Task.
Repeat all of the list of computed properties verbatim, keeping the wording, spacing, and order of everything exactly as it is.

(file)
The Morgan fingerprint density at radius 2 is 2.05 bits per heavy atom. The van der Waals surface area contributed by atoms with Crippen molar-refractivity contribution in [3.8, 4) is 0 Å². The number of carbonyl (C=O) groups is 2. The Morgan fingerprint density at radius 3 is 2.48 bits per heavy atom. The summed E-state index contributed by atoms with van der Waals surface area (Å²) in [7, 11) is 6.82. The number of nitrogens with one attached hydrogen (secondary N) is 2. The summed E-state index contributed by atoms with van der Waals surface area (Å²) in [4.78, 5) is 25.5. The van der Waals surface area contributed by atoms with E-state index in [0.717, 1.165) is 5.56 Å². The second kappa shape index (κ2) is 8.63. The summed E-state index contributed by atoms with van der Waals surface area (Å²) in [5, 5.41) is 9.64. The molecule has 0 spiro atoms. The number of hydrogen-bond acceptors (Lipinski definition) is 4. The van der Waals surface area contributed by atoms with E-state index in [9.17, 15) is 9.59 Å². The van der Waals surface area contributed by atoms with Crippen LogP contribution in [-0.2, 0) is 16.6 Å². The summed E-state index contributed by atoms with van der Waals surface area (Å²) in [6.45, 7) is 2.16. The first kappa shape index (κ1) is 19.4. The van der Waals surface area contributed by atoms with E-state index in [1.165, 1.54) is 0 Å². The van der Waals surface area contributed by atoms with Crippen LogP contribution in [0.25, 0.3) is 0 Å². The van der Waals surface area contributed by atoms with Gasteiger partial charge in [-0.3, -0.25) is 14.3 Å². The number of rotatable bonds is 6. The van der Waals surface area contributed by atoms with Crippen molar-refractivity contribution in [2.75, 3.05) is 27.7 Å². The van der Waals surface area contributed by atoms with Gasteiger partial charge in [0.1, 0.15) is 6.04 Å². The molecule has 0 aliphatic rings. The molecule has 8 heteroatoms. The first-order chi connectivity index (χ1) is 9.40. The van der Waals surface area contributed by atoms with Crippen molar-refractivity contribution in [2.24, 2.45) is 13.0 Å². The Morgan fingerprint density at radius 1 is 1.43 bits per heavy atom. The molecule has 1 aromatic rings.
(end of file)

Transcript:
The Morgan fingerprint density at radius 2 is 2.05 bits per heavy atom. The van der Waals surface area contributed by atoms with Crippen molar-refractivity contribution in [3.8, 4) is 0 Å². The number of carbonyl (C=O) groups is 2. The Morgan fingerprint density at radius 3 is 2.48 bits per heavy atom. The summed E-state index contributed by atoms with van der Waals surface area (Å²) in [7, 11) is 6.82. The number of nitrogens with one attached hydrogen (secondary N) is 2. The summed E-state index contributed by atoms with van der Waals surface area (Å²) in [4.78, 5) is 25.5. The van der Waals surface area contributed by atoms with E-state index in [0.717, 1.165) is 5.56 Å². The second kappa shape index (κ2) is 8.63. The summed E-state index contributed by atoms with van der Waals surface area (Å²) in [5, 5.41) is 9.64. The molecule has 0 spiro atoms. The number of hydrogen-bond acceptors (Lipinski definition) is 4. The van der Waals surface area contributed by atoms with E-state index in [9.17, 15) is 9.59 Å². The van der Waals surface area contributed by atoms with Crippen LogP contribution in [-0.2, 0) is 16.6 Å². The summed E-state index contributed by atoms with van der Waals surface area (Å²) in [6.45, 7) is 2.16. The first kappa shape index (κ1) is 19.4. The van der Waals surface area contributed by atoms with E-state index in [1.165, 1.54) is 0 Å². The van der Waals surface area contributed by atoms with Crippen LogP contribution in [0.25, 0.3) is 0 Å². The van der Waals surface area contributed by atoms with Gasteiger partial charge in [-0.3, -0.25) is 14.3 Å². The number of rotatable bonds is 6. The van der Waals surface area contributed by atoms with Crippen molar-refractivity contribution in [2.75, 3.05) is 27.7 Å². The van der Waals surface area contributed by atoms with Gasteiger partial charge in [0.1, 0.15) is 6.04 Å². The molecule has 0 aliphatic rings. The molecule has 8 heteroatoms. The first-order chi connectivity index (χ1) is 9.40. The van der Waals surface area contributed by atoms with Crippen molar-refractivity contribution in [2.24, 2.45) is 13.0 Å². The Morgan fingerprint density at radius 1 is 1.43 bits per heavy atom. The molecule has 1 aromatic rings.